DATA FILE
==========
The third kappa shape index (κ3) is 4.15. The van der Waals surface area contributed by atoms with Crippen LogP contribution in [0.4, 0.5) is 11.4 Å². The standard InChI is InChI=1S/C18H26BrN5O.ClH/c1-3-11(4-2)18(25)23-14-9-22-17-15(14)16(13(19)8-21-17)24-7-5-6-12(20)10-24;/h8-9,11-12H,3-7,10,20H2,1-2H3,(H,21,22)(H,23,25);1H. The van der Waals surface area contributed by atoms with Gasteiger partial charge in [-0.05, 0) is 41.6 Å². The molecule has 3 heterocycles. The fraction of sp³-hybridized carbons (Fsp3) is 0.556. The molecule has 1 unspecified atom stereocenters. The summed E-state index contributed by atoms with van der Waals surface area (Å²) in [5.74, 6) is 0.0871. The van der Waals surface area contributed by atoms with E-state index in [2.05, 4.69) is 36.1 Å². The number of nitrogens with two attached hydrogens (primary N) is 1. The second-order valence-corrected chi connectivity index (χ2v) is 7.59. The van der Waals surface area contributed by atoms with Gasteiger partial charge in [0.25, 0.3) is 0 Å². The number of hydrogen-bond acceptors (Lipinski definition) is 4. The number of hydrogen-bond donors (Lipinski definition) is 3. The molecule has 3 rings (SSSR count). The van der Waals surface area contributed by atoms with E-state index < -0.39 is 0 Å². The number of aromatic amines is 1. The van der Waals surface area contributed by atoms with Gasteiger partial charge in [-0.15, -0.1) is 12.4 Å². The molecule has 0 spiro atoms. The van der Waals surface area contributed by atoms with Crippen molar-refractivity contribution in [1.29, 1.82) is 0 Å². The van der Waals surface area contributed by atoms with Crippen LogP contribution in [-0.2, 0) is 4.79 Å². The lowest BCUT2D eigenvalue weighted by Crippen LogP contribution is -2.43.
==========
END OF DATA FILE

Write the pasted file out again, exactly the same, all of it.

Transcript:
The third kappa shape index (κ3) is 4.15. The van der Waals surface area contributed by atoms with Crippen LogP contribution in [0.4, 0.5) is 11.4 Å². The standard InChI is InChI=1S/C18H26BrN5O.ClH/c1-3-11(4-2)18(25)23-14-9-22-17-15(14)16(13(19)8-21-17)24-7-5-6-12(20)10-24;/h8-9,11-12H,3-7,10,20H2,1-2H3,(H,21,22)(H,23,25);1H. The van der Waals surface area contributed by atoms with Gasteiger partial charge in [-0.05, 0) is 41.6 Å². The molecule has 3 heterocycles. The fraction of sp³-hybridized carbons (Fsp3) is 0.556. The molecule has 1 unspecified atom stereocenters. The summed E-state index contributed by atoms with van der Waals surface area (Å²) in [5.74, 6) is 0.0871. The van der Waals surface area contributed by atoms with E-state index in [2.05, 4.69) is 36.1 Å². The number of nitrogens with two attached hydrogens (primary N) is 1. The second-order valence-corrected chi connectivity index (χ2v) is 7.59. The van der Waals surface area contributed by atoms with Gasteiger partial charge in [0.25, 0.3) is 0 Å². The number of hydrogen-bond acceptors (Lipinski definition) is 4. The number of hydrogen-bond donors (Lipinski definition) is 3. The molecule has 3 rings (SSSR count). The van der Waals surface area contributed by atoms with E-state index < -0.39 is 0 Å². The number of aromatic amines is 1. The van der Waals surface area contributed by atoms with Gasteiger partial charge in [-0.15, -0.1) is 12.4 Å². The molecule has 0 spiro atoms. The van der Waals surface area contributed by atoms with Crippen molar-refractivity contribution in [1.29, 1.82) is 0 Å². The van der Waals surface area contributed by atoms with Crippen LogP contribution in [-0.2, 0) is 4.79 Å². The lowest BCUT2D eigenvalue weighted by Crippen LogP contribution is -2.43.